We have actually had rain here in DC! I know my plants at Mr. Yogato are loving it. They could use a couple more days of soaking--and that's what it looks like we'll be getting. The plants that survived the crazy heat, the intense dryness, and my complete inattention are doing swell, even if they look a little bedraggled. And, of course, these are the plants that will remain at the Mr. Yogato garden in the future--the ones that don't need constant babying; can take drought, heat, and the drunks; and look okay even when they aren't too happy.
I was walking by this afternoon (while it was raining), and I snapped a few photos with my new phone. To bypass the computer issues I'm having and the limitations of blogging on my phone, I e-mailed the photos to myself, logged onto my computer in safe mode, downloaded the photos, and then blogged. That limits the quality of my photography, but it's better than using the crazy keypad on my phone. Anyway, although the Mr. Yogato garden hasn't been getting a great deal of attention from me this year because of twice-broken collarbone, travel, and all those other excuses I have, there are some star plants I feel the need to spotlight before the cold (or a drunken crowd full of drag queens) does them in.
The Renee's Garden trombetta squash (bottom) is a monster again this year! (Also in this photo are some stalks of corn and my grapes, but more about them later.) It's my second year growing this particular vegetable, and I absolutely love it. Not only is it a vigorous grower and makes a great deal of fruit for fresh eatin', sauteeing, pie baking, or whatnot, it also has very pretty foliage--huge green leaves with silver veins, covering the spearmint that is surprisingly unkempt this year and climbing up the ivy and up the wall. People trimmed the apical shoot for some reason, making the plant go ape-shit with its lateral growth. It's an even larger plant than last year because of that, but it's more dense because the vine isn't traveling around the tops of the windows.
That over-the-window space is being taken up by the grape vine, which is going crazy this year! The primary vine has grown, easily, 30 to 40 feet, with several lateral vines trailing behind it. The main vine is almost reaching toward the door of Cafe Green, a new vegan restaurant (not a cafe at all!!).
Okay, so maybe this is hard to see, but the grape vines are actually growing on the ivy along the building's wall. The ivy is attached to the wall, and the grapes are attached to the ivy. It's a wonderful relationship! My hope is that, in the future, the ivy can be slaughtered, and the grapes will take over covering the wall. This ivy is mature--it makes such a quantity of berries every year! It's beautiful against the red-painted brick and the historic bits of the building, but it's also invasive. I'd rather have pretty, less invasive, edible grapes growing up the building.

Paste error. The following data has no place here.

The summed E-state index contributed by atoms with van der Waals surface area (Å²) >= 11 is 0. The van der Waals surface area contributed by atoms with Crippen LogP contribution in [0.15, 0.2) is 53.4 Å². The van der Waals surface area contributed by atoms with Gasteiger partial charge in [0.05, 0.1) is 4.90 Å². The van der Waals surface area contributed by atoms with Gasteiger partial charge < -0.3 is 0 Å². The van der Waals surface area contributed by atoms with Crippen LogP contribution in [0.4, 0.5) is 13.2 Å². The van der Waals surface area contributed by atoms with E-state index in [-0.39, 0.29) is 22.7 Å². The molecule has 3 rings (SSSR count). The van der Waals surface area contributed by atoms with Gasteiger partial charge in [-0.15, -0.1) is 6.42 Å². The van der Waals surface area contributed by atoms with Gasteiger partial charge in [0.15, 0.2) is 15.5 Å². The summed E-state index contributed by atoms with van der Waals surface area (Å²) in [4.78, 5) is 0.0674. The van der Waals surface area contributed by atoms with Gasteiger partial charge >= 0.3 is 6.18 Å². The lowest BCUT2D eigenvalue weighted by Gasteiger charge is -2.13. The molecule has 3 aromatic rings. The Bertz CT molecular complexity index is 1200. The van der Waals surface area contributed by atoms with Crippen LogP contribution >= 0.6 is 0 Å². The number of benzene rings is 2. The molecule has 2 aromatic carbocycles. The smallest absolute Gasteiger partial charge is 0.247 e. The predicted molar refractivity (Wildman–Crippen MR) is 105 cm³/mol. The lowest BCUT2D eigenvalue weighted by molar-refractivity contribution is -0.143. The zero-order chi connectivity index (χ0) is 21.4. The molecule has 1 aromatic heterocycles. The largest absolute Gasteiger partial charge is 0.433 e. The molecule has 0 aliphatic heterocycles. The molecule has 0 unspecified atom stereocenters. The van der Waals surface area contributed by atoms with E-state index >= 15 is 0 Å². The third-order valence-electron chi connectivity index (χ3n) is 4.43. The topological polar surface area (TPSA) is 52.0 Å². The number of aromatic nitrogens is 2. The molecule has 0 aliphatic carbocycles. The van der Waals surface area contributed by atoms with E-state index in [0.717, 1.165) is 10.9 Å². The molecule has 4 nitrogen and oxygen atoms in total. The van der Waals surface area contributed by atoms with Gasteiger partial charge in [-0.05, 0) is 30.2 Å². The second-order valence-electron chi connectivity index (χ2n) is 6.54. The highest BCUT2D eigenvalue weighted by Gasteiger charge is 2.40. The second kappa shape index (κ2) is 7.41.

Also in the window box, framing the middle window, are a couple stalks of Seed Savers Exchange Bloody Butcher corn. They germinated well, but the whole drought/heat/crazy DC weather thing took its toll on the plants. They aren't as tall as they should be, the leaves are thin, and the cobs are multitudinous and small. Also, some have holes, like this one you can see here. I'm not happy about that.
And some volunteer Datura plants made an appearance! The bush pumpkin plants I had growing in this area up and died during the hot, dry summer, so I stopped pulling up all the volunteer Datura seedlings. Yeah, they're hallucinogenic. Yeah, they're invasive weeds. But good golly, look how beautiful they are!
Before Datura got so huge here, I planted some lemon verbena (which was promptly stepped on, so only a nubbin is growing, but there are a few new leaves near the base of the plant), rosemary, lavender, and a pretty columbine. I also sprinkled some arugula all around for a nice fall harvest.
Not pictured: The strawberries are surviving, but not spreading as I'd hoped (the spearmint is, however!). The rhubarb got stepped on one too many times. I don't know whether it will come up again. The bulb garden got sat on so many times I didn't get to see half of what flowered--and many things never got the opportunity to. In a few months, some of those plants will start sending leaves up again. I'm hoping most of them made it despite the rough treatment they received at the hands (and butts. and bookbags.) of the general public.
There are some other random plants (Heuchera, violets, swiss chard, Gladiolus) that are sticking around--they aren't dead, but they're not really worth mentioning right now, either.